Sigma Conversion Lens FT-1201

Sigma Conversion Lens FT-1201

Sigma Conversion Lens FT-1201

B&H # SIAM4900 MFR # AM4900
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Product Highlights

  • Dedicated to dp3 Quattro Digital Camera
  • 1.2x Magnification
  • Converts dp3 Lens to 60mm (90mm Equiv.)
  • Four Elements in Three Groups Design

You Pay: $173.00

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Sigma AM4900 overview

  • 1Description

Extending the effective focal length of the Sigma dp3 Quattro's lens by 1.2x, the Conversion Lens FT-1201 brings the 35mm equivalent focal length to 90mm without affecting the f/2.8 maximum aperture setting. Four glass elements in three groups help to maintain image quality and a rear gelatin drop-in filter holder is also incorporated into the seamless design.

1.2x conversion lens effectively extends the dp3's 50mm focal length to 60mm, which is equivalent to 90mm in the 35mm format.
Four elements in three groups design helps to maintain the original image quality.
With the conversion lens in place, the minimum focusing distance is lengthened to 11.6" and the maximum magnification ratio is 1:3.6.
UPC: 085126931315
In the Box
Sigma Conversion Lens FT-1201
  • Front Lens Cap
  • Rear Cap For FT-1201 Conversion Lens ebzadfbcseywyyeczwu
  • Limited 1-Year North and South America Warranty
  • Limited 3-Year USA Extended Warranty
  • Table of Contents
    • 1Description

    Sigma AM4900 specs

    Lens Construction 4 elements in 3 groups
    Magnification 1.2x
    Minimum Focus Distance 11.6" / 29.4 cm (on dp3)
    Maximum Magnification 1:3.6 (on dp3)
    Filter Size Rear drop-in for gelatin filters
    Dimensions 2.8 x 2.2" / 70.0 x 54.9 mm
    Weight 9.7 oz / 275 g
    Packaging Info
    Package Weight 0.9 lb
    Box Dimensions (LxWxH) 4.0 x 3.7 x 3.7"

    Sigma AM4900 reviews

    Conversion Lens FT-1201 is rated 4.7 out of 5 by 3.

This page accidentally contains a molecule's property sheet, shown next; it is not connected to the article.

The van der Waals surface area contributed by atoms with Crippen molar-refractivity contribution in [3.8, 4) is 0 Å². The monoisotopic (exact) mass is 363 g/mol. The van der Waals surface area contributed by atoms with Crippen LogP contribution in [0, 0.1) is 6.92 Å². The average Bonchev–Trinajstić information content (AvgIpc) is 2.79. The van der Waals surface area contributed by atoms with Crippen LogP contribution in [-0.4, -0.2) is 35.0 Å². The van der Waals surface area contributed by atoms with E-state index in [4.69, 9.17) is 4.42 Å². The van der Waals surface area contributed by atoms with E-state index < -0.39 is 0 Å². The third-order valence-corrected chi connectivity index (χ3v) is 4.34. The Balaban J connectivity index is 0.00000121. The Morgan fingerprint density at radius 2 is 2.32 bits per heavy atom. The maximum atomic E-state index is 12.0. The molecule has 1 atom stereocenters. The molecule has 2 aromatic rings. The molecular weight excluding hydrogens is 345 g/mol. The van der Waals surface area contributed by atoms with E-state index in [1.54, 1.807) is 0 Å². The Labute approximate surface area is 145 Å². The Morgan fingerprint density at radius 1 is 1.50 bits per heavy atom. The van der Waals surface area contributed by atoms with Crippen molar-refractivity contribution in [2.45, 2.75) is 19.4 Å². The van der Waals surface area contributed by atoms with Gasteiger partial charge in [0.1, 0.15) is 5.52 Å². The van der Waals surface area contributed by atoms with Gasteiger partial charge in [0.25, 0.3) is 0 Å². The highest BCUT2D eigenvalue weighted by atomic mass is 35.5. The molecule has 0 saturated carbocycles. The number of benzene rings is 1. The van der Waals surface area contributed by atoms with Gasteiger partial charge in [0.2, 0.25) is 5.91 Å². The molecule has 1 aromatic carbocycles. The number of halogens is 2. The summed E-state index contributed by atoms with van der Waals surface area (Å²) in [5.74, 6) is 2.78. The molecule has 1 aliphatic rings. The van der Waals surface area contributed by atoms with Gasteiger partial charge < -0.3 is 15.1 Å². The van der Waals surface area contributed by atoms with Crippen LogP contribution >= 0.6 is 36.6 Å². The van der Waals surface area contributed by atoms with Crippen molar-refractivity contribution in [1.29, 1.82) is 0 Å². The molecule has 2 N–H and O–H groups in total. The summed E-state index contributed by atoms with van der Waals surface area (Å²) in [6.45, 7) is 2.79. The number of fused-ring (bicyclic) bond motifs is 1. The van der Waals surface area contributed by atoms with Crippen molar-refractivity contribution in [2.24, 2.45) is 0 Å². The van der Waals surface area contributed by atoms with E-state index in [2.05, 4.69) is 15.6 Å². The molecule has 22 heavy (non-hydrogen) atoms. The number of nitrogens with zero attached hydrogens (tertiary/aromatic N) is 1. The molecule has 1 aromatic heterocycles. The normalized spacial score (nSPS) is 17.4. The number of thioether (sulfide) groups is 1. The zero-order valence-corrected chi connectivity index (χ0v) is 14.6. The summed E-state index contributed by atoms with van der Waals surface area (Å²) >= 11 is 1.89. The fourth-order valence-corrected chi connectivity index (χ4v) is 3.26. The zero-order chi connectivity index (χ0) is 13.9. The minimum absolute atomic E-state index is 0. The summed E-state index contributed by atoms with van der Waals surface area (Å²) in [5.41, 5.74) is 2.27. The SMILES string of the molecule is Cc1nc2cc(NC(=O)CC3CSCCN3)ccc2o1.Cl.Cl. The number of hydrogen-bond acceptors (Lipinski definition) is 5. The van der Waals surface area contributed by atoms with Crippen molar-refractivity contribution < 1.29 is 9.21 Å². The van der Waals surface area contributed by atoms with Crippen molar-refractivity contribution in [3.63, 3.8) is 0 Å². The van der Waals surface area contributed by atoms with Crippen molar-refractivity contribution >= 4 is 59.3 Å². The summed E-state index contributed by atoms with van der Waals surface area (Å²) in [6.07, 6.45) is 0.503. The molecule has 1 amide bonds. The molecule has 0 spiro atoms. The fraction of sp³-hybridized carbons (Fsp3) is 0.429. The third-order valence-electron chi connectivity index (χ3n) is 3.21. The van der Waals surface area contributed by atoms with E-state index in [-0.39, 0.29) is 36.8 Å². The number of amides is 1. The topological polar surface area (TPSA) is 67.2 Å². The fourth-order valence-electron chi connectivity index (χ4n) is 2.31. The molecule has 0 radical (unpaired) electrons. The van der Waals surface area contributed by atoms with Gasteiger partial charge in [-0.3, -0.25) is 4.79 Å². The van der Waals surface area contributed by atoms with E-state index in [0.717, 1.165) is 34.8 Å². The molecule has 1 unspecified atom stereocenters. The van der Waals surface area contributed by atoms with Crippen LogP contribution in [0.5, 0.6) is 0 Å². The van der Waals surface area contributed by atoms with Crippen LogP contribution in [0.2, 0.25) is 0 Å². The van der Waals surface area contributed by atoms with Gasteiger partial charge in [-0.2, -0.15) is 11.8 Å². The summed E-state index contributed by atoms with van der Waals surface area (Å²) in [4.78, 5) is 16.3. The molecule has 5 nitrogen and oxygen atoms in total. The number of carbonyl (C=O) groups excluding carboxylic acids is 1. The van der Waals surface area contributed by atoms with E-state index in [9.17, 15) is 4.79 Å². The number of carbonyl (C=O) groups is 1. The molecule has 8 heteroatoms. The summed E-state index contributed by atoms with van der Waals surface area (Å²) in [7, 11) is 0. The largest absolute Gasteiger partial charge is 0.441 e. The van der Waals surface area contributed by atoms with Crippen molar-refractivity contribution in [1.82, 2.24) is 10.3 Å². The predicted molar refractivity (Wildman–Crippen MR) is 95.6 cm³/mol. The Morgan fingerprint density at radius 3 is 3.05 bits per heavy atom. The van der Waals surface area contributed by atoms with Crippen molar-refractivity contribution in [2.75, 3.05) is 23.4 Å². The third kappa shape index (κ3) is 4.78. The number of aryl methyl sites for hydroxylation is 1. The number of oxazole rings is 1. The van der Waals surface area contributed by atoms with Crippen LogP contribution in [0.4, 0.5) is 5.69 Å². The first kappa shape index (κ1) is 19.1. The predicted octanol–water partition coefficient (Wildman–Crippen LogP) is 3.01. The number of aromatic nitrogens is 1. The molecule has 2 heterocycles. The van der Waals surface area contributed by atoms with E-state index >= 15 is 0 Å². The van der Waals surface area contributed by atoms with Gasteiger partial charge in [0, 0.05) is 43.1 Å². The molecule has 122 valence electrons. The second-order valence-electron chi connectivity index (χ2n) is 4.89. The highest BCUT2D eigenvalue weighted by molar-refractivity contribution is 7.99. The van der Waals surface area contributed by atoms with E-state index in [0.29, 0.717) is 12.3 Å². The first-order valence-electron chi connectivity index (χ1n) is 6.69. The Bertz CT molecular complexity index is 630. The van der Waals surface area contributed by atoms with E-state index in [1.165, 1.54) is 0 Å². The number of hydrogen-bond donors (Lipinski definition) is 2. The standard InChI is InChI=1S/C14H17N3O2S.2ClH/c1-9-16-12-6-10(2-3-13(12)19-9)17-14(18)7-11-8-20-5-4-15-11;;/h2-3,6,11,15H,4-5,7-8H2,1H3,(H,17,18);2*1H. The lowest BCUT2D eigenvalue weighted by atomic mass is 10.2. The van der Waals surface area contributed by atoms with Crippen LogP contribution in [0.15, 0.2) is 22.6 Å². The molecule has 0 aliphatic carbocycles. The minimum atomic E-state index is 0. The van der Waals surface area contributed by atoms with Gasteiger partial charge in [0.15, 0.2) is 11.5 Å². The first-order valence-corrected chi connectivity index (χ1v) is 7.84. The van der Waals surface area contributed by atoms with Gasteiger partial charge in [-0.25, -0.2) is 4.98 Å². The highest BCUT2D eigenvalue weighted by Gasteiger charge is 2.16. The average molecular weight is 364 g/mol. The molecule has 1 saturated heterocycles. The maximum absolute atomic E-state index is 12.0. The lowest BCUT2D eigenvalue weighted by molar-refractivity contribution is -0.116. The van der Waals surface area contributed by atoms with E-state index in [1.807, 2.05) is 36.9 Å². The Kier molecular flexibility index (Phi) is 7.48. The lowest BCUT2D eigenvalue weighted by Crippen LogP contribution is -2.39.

Rated 4 out of 5 by from A useful addition to the dp3 Quattro While the 1.2x increase in focal length is fairly modest, I find 90mm equivalent far more useful for composing landscapes than the dp3's 75mm length. It's all metal and built like a tank, but the downside is it's very heavy. I always try to support the dp3 by the lens when carrying it with the converter because I am concerned about putting additional strain on the lens mount. Overall the optics are of very high quality and the added elements do not appear to affect the image quality in any visible way. A lens hood is not available, and the standard dp3 hood won't fit, but the front element is recessed enough to provide good shade and protection from damage.
    Date published: 2015-10-11
    Rated 5 out of 5 by from Nice 90mm Option Like the other reviewers I prefer the 90mm equiv focal length, and this add on delivers. Because it is glass and metal it is hefty, but balances well on the DP3Q. A couple things: although the instructions say don't mount it on a filter that's attached to the camera lens, I did so without any problems focus issues or loss of IQ. Also, the filter spec that B&H lists is incorrect: there is no drop-in slot at the rear for filters. It takes a 67mm filter or hood or cap at the front end.
    Date published: 2017-09-03
    Rated 5 out of 5 by from Just a little bit closer Portraits and flower photos. Relatively inexpensive when compared to the costs of a 75mm lens and a 90mm lens for my Leicas,or 85mm and 105mm for my Nikons, or 85mm and 100mm lenses for my Canons. I only wish it came with a 67mm lens hood since lens hoods decrease flare, increase contrast, increase saturation, increase apparent resolution and protect the front of the lens, for so little money. So I bought a cheap lens hood which works fine but looks cheap compared to the lens hood available for the 75mm lens on the DP3 Quattro which give superb color renditions and has great resolution. I compared increasing my image from my 75mm (in 135 format) by 20% which would be fine for most images under 16x20 but I am a perfectionist and this camera is capable of 24x36 prints. The difference between the Sigma DP3 and my other DSLRs is almost like the differences between my old Hasselblad and my Leica prints back in my film days.
    Date published: 2015-12-02
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